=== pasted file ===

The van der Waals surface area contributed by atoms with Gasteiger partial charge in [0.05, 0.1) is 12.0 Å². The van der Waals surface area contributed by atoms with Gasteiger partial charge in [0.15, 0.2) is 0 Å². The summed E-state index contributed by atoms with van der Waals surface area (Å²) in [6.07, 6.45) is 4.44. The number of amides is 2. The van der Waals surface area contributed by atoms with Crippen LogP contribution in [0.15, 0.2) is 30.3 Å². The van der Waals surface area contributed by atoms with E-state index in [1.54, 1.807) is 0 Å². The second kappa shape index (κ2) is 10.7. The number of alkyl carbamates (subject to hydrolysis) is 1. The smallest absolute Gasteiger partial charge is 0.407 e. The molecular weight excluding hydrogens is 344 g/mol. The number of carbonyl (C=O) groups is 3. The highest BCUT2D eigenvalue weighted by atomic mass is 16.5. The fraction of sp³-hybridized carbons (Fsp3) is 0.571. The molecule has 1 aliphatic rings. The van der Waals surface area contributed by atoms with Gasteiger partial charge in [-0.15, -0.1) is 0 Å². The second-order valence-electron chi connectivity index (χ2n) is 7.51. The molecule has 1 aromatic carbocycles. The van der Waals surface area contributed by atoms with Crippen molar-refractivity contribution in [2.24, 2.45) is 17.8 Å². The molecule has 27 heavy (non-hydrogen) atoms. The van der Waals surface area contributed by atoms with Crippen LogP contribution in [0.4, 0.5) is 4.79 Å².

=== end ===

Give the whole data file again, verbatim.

The van der Waals surface area contributed by atoms with Gasteiger partial charge in [0.05, 0.1) is 12.0 Å². The van der Waals surface area contributed by atoms with Gasteiger partial charge in [0.15, 0.2) is 0 Å². The summed E-state index contributed by atoms with van der Waals surface area (Å²) in [6.07, 6.45) is 4.44. The number of amides is 2. The van der Waals surface area contributed by atoms with Crippen LogP contribution in [0.15, 0.2) is 30.3 Å². The van der Waals surface area contributed by atoms with E-state index in [1.54, 1.807) is 0 Å². The second kappa shape index (κ2) is 10.7. The number of alkyl carbamates (subject to hydrolysis) is 1. The smallest absolute Gasteiger partial charge is 0.407 e. The molecular weight excluding hydrogens is 344 g/mol. The number of carbonyl (C=O) groups is 3. The highest BCUT2D eigenvalue weighted by atomic mass is 16.5. The fraction of sp³-hybridized carbons (Fsp3) is 0.571. The molecule has 1 aliphatic rings. The van der Waals surface area contributed by atoms with Gasteiger partial charge in [-0.15, -0.1) is 0 Å². The second-order valence-electron chi connectivity index (χ2n) is 7.51. The molecule has 1 aromatic carbocycles. The van der Waals surface area contributed by atoms with Crippen molar-refractivity contribution in [2.24, 2.45) is 17.8 Å². The molecule has 27 heavy (non-hydrogen) atoms. The van der Waals surface area contributed by atoms with Crippen LogP contribution in [0.4, 0.5) is 4.79 Å².